The bridge is the point between those two places. The bridge is where what they must do to get there, what they’re willing to sacrifice, and the consequences of those decisions coexist.

Write their story, on the bridge.

Are we ready? Today is Day 1 of StoryADay  2021!

Today’s prompt is  from Fran Wilde. Fran is a wonderful short story writer among other things, and she writes weird little stories, but weird little stories that win awards…so let’s pay attention to what she’s asked us to do. 

Fran has asked us to write a story where your character is on a bridge. 

It’s a wonderful metaphor for where characters are in short stories. A short story can be just that moment on the bridge where they can see what they want and they know where they’ve been. 

But they have to do something.

 They have to do something they probably don’t want to do to get to the next step, to get where they want to go. 

Your character wants something and it’s over there. Something is stopping them from getting there. If they’re the three Billy goats gruff, it’s a troll. If it’s a fantasy story, maybe there are rogues on the bridge. If it’s an adventure novel, maybe the bridge is rickety. If it’s a family drama, maybe their spouse is trying to tell them not to go any further….

So many possibilities, but all of them will keep you focused on the fact that, in a short story, a character has a choice to make and they have an action to take. And all the story needs to be is about that. 

You don’t need to do much setup.

You don’t need to really tie it up with a bow. 

You just need to tell us what happens and why it matters. 

So good luck with Day One!

This is a fairly meaty prompt, but on Day One you’ve got lots of energy. You’ve planned for this. You haven’t used up all of your good ideas yet. (That actually is never going to happen)

Go out there and get your teeth into this prompt.

I’ll see you back here tomorrow, but before that,  stop by and let me know what you wrote, how it went and just leave a quick comment for us when you’re done today.

Good for you for showing up. I’m very proud of you. 

Keep writing.

The Author

Two-time Nebula winner Fran Wilde writes science fiction and fantasy for adults and kids, with seven books, so far, that embrace worlds unique (Updraft, The Gemworld) and portal (Riverland, The Ship of Stolen Words), plus numerous short stories appearing in Asimov’s, Tor.com, Beneath Ceaseless Skies, Shimmer, Nature, Uncanny, and multiple Year’s Best anthologies.

Her work has won the Eugie Foster and Compton Crook awards, been named an NPR Favorite, and has been a finalist for six Nebulas, three Hugos, a World Fantasy Award, three Locii, and the Lodestar. Fran directs the Genre Fiction MFA concentration at Western Colorado University and writes nonfiction for NPR, The Washington Post, and The New York Times.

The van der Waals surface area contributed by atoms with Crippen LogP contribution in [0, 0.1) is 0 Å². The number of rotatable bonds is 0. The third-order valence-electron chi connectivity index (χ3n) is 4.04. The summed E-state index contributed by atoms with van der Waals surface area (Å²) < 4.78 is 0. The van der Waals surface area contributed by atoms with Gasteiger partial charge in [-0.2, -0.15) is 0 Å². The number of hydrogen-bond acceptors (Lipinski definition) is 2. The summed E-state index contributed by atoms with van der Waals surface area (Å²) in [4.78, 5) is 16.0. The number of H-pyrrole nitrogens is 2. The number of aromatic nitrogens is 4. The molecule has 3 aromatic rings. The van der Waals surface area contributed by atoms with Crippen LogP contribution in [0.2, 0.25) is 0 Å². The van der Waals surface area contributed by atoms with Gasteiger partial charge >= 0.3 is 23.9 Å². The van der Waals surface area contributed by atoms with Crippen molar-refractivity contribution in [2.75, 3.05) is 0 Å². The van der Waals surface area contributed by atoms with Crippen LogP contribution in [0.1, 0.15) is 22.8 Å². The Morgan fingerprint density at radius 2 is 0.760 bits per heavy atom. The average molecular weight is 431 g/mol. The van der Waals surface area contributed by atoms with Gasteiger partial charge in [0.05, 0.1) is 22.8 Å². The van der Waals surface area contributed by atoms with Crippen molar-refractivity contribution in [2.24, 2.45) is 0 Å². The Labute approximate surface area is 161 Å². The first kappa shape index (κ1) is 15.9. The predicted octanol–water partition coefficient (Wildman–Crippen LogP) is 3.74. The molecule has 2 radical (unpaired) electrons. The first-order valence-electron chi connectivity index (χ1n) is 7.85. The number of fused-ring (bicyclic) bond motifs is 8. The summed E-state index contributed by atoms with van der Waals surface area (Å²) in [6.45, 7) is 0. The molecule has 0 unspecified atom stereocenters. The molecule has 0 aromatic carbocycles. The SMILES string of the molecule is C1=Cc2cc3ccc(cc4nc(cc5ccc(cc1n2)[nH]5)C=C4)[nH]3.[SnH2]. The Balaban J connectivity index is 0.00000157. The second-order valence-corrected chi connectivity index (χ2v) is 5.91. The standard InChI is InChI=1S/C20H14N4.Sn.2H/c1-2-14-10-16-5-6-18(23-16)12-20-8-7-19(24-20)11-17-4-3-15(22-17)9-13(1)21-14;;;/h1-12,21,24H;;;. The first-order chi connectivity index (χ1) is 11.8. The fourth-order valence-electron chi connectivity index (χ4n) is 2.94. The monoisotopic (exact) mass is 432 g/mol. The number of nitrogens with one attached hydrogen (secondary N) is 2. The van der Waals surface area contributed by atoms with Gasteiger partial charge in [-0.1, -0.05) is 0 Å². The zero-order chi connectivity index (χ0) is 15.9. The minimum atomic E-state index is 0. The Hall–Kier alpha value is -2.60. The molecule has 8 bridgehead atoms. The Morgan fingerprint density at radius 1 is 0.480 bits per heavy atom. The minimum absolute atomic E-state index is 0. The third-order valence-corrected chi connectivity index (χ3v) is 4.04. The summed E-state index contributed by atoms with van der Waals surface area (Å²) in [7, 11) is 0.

Check out her latest work at https://www.franwilde.net/

Read A Book, Support An Indie

Reads & Company Logo

This year’s StoryADay May official bookseller is Reads & Company, a privately-owned indie bookseller in Pennsylvania. Any purchase from the site this month supports Reads & Co.

Leave a comment and let us know how you used the prompt, and how you’re celebrating!

[Write on Wednesday] Write Your Own Prompts

With StoryADay May just around the corner, I’m taking an opportunity to do something different today: prompting you to create some back-up writing prompts of your own, for days when the official StoryADay prompt leaves you cold (it happens. I’m not offended!)

Photo by Gift Habeshaw from Unsplash.

The Prompt

Write several lines that might work as writing prompts for stories during StoryADay in case there are days when the official prompt doesn’t speak to you.

Tips

Continue reading “[Write on Wednesday] Write Your Own Prompts”

[Write on Wednesday] Not The First

On this day in 1972 John Young and Charles Duke were the 9th and 10th humans to land on the moon. They weren’t the first crew to touch down, nor were they the last (that was the mission after theirs). What they did was still mind-blowingly complex, but didn’t garner nearly as much attention.

Photo by NASA on Unsplash

The Prompt

Write about a character (or duo) who is doing something new and difficult, but they’re not the first to achieve it. What does that do to their attitude to the task, to their relationship with each other, to their relationship with the people around them?

Tips

Continue reading “[Write on Wednesday] Not The First”

[Write on Wednesday] A Writer’s Tale

This month’s prompts are all designed to help you warm up for StoryADay May. This week, an opportunity to think about what it means to be a writer.

Photo by Thought Catalog from Unsplash

The Prompt

Write A Story About A Writer

Tips

Continue reading “[Write on Wednesday] A Writer’s Tale”

[Write On Wednesday] Flash

As we come into April I’ll be sharing prompts designed to help you warm up for the 12th Annual StoryADay May (can you believe it?!). This week: what can you capture in a flash?

Photo of a young woman looking back over her left shoulder, smiling slightly, caught in camera flash, at twilight, by Gift Habeshaw on Unsplash

The Prompt

Write a Flash Fiction story in 500 words, inspired by a vivid moment like the one in the photo, above.

Tips

Continue reading “[Write On Wednesday] Flash”

[Write On Wednesday] Sight

I saved this prompt for last because it tends to be the one that we modern writers, raised on TV and movies, reach for first and are most reluctant to demote.

My hope is that, after four weeks of writing in the other senses, you’re a little disappointed to be invited to concentrate on what your characters can see this week. My hope is that you’ll be open to using sight in more creative ways than you might have been last month.

Child looking at the Empire State building through tower viewer Photo by Maarten van den Heuvel on Unsplash

The Prompt

Your character is searching for something…and time is running out.

Tips

Continue reading “[Write On Wednesday] Sight”